Goodenough Gismo

  • Gismo39
    This is the classic children's book, Goodenough Gismo, by Richmond I. Kelsey, published in 1948. Nearly unavailable in libraries and the collector's market, it is posted here with love as an "orphan work" so that it may be seen and appreciated -- and perhaps even republished, as it deserves to be. After you read this book, it won't surprise you to learn that Richmond Irwin Kelsey (1905-1987) was an accomplished artist, or that as Dick Kelsey, he was one of the great Disney art directors, breaking your heart with "Pinocchio," "Dumbo," and "Bambi."

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I worked on establishing a pre-k voucher program, on a pilot basis, in Louisiana. We wanted to ensure that we weren't paying for glorified baby-sitting, so we required that to be eligible to accept the funds, the school had to have a "research-based curriculum."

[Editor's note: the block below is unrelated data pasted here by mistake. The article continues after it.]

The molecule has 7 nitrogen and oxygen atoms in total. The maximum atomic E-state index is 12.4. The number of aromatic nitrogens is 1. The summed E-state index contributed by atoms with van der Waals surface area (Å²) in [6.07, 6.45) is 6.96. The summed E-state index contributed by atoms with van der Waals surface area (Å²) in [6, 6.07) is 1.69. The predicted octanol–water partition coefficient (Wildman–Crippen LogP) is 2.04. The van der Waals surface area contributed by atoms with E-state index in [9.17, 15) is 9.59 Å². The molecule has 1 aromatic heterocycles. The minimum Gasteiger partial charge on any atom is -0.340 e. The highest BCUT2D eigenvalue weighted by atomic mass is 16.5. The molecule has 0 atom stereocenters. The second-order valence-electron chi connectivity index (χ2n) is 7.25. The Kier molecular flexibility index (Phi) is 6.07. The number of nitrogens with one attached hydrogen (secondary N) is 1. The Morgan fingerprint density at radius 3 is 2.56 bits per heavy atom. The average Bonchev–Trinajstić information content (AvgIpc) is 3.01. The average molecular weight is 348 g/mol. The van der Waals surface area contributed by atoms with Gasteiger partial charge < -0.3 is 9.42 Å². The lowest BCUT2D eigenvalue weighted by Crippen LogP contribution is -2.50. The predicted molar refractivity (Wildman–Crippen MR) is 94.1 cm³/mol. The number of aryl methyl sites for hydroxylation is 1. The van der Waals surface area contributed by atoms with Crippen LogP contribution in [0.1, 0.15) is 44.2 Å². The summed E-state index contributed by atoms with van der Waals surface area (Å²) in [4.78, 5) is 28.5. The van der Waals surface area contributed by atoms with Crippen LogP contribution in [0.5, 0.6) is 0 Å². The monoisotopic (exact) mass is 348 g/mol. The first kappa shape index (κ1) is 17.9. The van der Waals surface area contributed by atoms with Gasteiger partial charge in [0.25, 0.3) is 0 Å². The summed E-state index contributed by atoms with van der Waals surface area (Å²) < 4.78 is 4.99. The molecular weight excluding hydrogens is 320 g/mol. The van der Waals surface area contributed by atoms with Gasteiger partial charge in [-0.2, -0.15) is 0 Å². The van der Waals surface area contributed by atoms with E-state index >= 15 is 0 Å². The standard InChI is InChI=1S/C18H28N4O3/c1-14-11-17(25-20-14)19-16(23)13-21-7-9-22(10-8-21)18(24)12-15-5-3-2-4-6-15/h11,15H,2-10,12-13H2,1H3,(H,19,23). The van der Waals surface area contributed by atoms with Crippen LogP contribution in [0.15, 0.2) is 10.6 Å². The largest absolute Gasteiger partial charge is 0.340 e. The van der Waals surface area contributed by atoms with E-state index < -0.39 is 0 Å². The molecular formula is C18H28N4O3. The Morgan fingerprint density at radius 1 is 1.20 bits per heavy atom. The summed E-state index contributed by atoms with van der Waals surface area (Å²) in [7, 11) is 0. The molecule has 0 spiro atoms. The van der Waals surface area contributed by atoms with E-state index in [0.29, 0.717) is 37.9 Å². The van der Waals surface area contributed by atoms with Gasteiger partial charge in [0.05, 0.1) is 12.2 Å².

That sounds real good, but I found out something very interesting. None of the professional educators I talked with could answer the fundamental question: "research-based to do what?" That is, what kind of child is that type of curriculum proven to mold, on average? Does the curriculum produce a bunch of "creative" children with zero knowledge of actual facts? Does it produce children with great stores of facts, but who are not able to put those facts together and do anything with them? Does it produce kids who are financially successful as adults, or does it produce kids who wind up unhappy when they must take jobs "beneath them," because the demand for art history majors is relatively low?